Teresa enjoys the more cerebral aspects of her new job as director.

“I like the problem solving and critical thinking that needs to happen as a director,” she said. “I want to always be improving things for our patients and for our staff. It’s a way I can continue to have an impact on the care we deliver. We have a great group of caring individuals in the Hendrick Cancer & Rehab Center and the Solari Radiation Therapy Center. We have outstanding providers who care deeply for our patients and their families.”

Teresa stressed the level of care in the CMH Oncology Department is comparable to any hospital in the region, regardless of size.  But she also thinks the size at VCU Health CMH has distinct advantages.

“We have the ability to change quickly here,” she said. “And that is important because in cancer care, things change sometimes daily. There are always new treatment options and therapies. Our staff embraces that change while still caring deeply for our patients. It makes CMH a very special place.”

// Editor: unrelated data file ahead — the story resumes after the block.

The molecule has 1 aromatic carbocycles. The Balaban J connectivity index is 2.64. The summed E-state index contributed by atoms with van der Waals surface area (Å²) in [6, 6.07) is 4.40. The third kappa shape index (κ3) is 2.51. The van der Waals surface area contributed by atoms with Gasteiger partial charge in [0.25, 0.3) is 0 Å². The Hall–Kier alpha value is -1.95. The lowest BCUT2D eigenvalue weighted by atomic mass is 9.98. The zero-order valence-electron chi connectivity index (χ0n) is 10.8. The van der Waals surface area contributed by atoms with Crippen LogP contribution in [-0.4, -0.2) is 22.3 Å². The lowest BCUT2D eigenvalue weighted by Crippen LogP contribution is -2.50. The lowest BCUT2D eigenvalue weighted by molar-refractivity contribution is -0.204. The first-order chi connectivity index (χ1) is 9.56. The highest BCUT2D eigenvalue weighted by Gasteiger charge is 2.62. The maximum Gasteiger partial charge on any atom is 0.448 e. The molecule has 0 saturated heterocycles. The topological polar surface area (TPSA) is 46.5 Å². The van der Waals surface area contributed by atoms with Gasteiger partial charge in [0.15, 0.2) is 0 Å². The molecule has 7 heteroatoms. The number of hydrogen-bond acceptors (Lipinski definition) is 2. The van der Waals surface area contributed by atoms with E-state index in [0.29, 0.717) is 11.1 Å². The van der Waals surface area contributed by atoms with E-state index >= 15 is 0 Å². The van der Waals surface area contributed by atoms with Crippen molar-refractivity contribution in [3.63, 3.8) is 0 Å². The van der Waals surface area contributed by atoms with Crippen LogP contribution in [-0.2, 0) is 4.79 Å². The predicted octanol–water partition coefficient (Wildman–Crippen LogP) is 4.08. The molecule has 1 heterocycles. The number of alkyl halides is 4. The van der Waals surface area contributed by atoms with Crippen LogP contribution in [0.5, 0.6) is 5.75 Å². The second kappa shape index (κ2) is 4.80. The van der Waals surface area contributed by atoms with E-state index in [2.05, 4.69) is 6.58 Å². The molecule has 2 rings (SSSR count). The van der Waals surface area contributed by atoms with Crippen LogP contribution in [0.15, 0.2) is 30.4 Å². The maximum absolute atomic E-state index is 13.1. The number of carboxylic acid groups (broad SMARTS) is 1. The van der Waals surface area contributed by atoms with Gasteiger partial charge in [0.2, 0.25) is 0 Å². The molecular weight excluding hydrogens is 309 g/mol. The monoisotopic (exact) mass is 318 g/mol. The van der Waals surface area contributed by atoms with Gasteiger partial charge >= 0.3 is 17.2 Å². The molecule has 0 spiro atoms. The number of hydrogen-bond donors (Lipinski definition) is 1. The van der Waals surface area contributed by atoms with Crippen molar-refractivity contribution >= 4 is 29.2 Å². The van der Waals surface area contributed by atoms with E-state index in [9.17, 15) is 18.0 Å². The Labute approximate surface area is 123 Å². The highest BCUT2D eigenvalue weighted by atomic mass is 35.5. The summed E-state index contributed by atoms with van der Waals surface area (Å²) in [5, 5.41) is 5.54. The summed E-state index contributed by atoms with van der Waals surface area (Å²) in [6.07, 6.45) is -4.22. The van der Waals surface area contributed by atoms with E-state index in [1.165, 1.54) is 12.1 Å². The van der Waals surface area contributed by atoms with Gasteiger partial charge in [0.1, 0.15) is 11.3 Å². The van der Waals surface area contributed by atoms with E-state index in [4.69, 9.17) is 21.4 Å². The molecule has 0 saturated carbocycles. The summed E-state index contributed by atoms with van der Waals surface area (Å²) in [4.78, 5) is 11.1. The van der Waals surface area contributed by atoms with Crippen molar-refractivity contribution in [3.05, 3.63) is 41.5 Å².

Teresa graduated LPN school (Southside Virginia Community College-SVCC) in 2002 and immediately started working at CMH in Med/Surg and telemetry. After becoming an RN in 2006, she worked as a charge nurse on West Wing at the old CMH, as well as a recovery room nurse, and nurse recruiter before moving to the oncology department.

Teresa has her BSN from Chamberlain College of Nursing and is also now working on her MSN at Chamberlain College. She is a certified Oncology nurse and has received the Alice Tudor Professional Nurse Award twice during her tenure at CMH, in 2013 and in 2018.

Teresa, a Lunenburg County native, and her husband, Robert, have three children:  Nicholas, 21, who will be a VCU grad in May; Aylor, 11, a fifth grader at South Hill Elementary; and Cooper, 5, a kindergartener as South Hill.